<Loewenthal's birth year has traditionally been given as 1810, but it is likely earlier than that. In his 17 July 1866 application for British citizenship, he states he is 60 years old, which would put his birthday in 1806 or even late 1805. It seems unlikely Loewenthal would forget how old he was by a four year margin. His application can be viewed in the National Archive of the U.K. ref. HO1/133/5171.>

When and by whom was this archival discovery made? Does any other evidence support it? I note that in Harding's <Eminent Victorian Chess Players: Ten Biographies> (2012), he gave Lowenthal's birth year as <1810?>, so the issue was already live, and by this year's <British Chess Literature to 1914: A Handbook for Historians>, it'd tipped in favour of <1806?>. If anyone has access to <Eminent Victorian Chess Players>, could they check the relevant chapter and attendant notes, because these were unavailable to me via Google Books.

Wikipedia still has the DOB as <15-07-1810> based on Gaige's <Chess Personalia>, which gives several sources for Lowenthal's data, so a specfic authority for that date can't be identified.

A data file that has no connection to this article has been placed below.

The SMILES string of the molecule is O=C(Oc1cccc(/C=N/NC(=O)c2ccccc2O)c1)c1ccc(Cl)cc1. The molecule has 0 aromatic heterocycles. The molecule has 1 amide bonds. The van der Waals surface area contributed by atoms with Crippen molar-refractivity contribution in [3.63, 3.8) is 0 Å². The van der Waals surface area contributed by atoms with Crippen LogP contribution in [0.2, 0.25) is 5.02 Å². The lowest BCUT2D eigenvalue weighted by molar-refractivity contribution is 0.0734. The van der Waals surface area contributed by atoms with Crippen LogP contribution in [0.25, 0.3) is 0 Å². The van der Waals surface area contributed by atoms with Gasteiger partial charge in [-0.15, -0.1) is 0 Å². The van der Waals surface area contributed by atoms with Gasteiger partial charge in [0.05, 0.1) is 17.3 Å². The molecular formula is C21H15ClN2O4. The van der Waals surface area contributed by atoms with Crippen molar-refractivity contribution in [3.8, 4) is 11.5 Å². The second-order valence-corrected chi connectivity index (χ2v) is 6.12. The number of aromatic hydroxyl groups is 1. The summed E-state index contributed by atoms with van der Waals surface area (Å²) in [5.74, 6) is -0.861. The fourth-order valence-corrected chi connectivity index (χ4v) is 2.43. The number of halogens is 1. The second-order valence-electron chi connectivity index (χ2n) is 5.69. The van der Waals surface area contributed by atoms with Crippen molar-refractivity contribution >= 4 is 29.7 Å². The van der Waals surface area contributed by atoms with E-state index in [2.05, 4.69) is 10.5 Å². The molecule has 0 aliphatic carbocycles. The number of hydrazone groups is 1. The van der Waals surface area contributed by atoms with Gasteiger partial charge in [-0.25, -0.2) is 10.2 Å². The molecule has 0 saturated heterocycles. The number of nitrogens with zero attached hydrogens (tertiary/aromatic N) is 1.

Jul-21-18  zanzibar: WP (1876) cite Lowenthal's own account of dob 1810:

Jul-21-18  zanzibar: (Harding, btw, uses 1810 as dob in EVCP, even if seeming to prefer an earlier date. Funny that <CG> is more bold than Harding himself in the matter)

Here is what I presume is Lowenthal's own biography from <Men of the Time (1872)>

Premium Chessgames Member
  MissScarlett: <<Loewenthal's birth year has traditionally been given as 1810, but it is likely earlier than that. In his 17 July 1866 application for British citizenship, he states he is 60 years old, which would put his birthday in 1806 or even late 1805.>

It's curious such an application didn't require a complete DOB. The question remains as to where Gaige got the exact date of July 15th. If the 1810 is wrong, should this date be suspect, as well? If the aim of knocking a few years off was simply to make himself appear more sprightly (and younger than Staunton!), would it make sense for Lowenthal to change his actual birthday?